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Cold chain management is becoming pivotal to success in the pharmaceutical industry.
The pharmaceutical industry faces the challenge of getting its products to market faster while maintaining the quality and safety of its products. As more temperature-sensitive products continue to be developed, the demand for cold chain management — driven by quality and regulatory requirements — means that transport and logistics service providers have to meet the challenges involved.
In the last few years, pharma companies have spent a lot of time and money working with partners in logistics to improve cold chain management. Initiatives with various cold chain associations, such as the Cold Chain Committee and the Pharma Logistics Forum, show that the industry is aware of the challenges involved. This has also meant that cold chain companies have become an integral part in the development and implementation of transport solutions alongside the larger, global logistics companies, with the air cargo industry sitting at the heart of the pharmaceutical supply chain.
The care taken by manufacturers to ship pharmaceuticals globally means that consumers can expect their products to be safe. However, this comes at a significant cost and the potential risk of a product not being kept at the correct temperature in the transport chain — leading to immediate and significant revenue losses. Such an incident could mean increased product time-to-market, damaged reputations, and increased demands on production and transport capacity because replacement products need to be produced and shipped. If competing products exist, the manufacturer could face loss of market share.
The biggest challenges for a shipper are the competition for margins among the various service providers in the logistics chain, and the lack of transparency of responsibilities as the products are being handed over from one provider to another along the transport chain. Air cargo has historically been a commodity industry, but is now offered in a complex environment with numerous carriers and agents not only competing on price, but also by differentiating the service they offer. This complex and nontransparent environment makes it difficult for a shipper to choose business partners, especially for the movement of temperature-sensitive air cargo because big differences exist between the way these products are being handled by carriers. To overcome this issue, pharmaceutical companies set a clear trend of working in partnership with established forwarders, carriers and specialty packaging companies to achieve the transportation quality standards their products demand, without increasing the total cost of the supply chain.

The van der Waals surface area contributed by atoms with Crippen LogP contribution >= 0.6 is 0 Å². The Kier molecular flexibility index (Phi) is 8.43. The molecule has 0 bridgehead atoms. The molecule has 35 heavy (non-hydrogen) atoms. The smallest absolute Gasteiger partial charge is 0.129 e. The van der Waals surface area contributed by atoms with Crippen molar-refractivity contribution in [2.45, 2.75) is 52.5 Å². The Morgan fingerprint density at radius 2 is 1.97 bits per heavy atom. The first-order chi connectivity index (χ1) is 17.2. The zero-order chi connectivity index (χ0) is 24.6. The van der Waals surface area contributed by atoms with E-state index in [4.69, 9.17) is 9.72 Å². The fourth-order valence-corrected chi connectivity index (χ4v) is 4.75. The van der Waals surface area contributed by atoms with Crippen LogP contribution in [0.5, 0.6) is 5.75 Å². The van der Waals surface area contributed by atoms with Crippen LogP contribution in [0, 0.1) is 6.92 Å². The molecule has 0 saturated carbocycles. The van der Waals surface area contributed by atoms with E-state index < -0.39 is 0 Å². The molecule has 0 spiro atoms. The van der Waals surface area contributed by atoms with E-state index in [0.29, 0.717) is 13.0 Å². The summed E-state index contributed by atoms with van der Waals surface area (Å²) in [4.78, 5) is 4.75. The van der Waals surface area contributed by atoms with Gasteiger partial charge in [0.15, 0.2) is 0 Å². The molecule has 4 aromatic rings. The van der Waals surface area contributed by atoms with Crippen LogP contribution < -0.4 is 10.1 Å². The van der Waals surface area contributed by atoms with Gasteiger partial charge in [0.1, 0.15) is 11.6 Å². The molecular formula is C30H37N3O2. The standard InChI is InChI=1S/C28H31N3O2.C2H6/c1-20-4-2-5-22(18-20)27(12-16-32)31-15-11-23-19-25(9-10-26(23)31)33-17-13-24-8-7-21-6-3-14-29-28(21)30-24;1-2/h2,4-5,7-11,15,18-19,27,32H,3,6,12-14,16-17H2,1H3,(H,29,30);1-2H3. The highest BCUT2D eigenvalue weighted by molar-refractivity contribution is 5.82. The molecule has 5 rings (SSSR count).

This is not a new phenomenon. In the 1990s, many pharmaceutical companies started to develop creative in-house developed solutions, building packaging solutions to try and cope with their own specific requirements, or trying to overcome the difficulties by defining clear specifications and working with defined sets of suppliers to build customized solutions.
The segment of the pharmaceutical industry requiring 2–8 °C or room temperature (usually 2–25 °C) conditions is increasing. Leading insulated box suppliers are developing increasingly sophisticated products with layers of diverse materials and gel-packs to give them greater ability to withstand extreme conditions.
Innovative cold chain management companies are developing systems that not only keep the product cold, but also maintain the autonomy and stability of the entire system under extreme conditions.
Even the best packaging and transport solution is only as good as the logistics partner applying it in the real-life chain. One or two shipments might work well, but a logistics provider paying limited attention to quality and the specific needs of the commodity will, over time, deliver a significantly higher failure rate. Training of all the employees involved in the cold chain is, therefore, essential.
I believe the pharmaceutical logistics sector is undergoing a similar change to the IT software industry in the 1980s and 1990s when standard software solution packages slowly began to replace the multitude of custom-built, company legacy software systems. A process that was neither quick, nor easy, but that in time delivered many advantages for the industries that went through it.
A similar process will occur in the cold chain industry in the next few years, with standardization of requirements and use of standard solutions leading to a smaller number of players with greater specialized knowledge.
Magnus Welander is the CEO of Envirotainer, Sweden.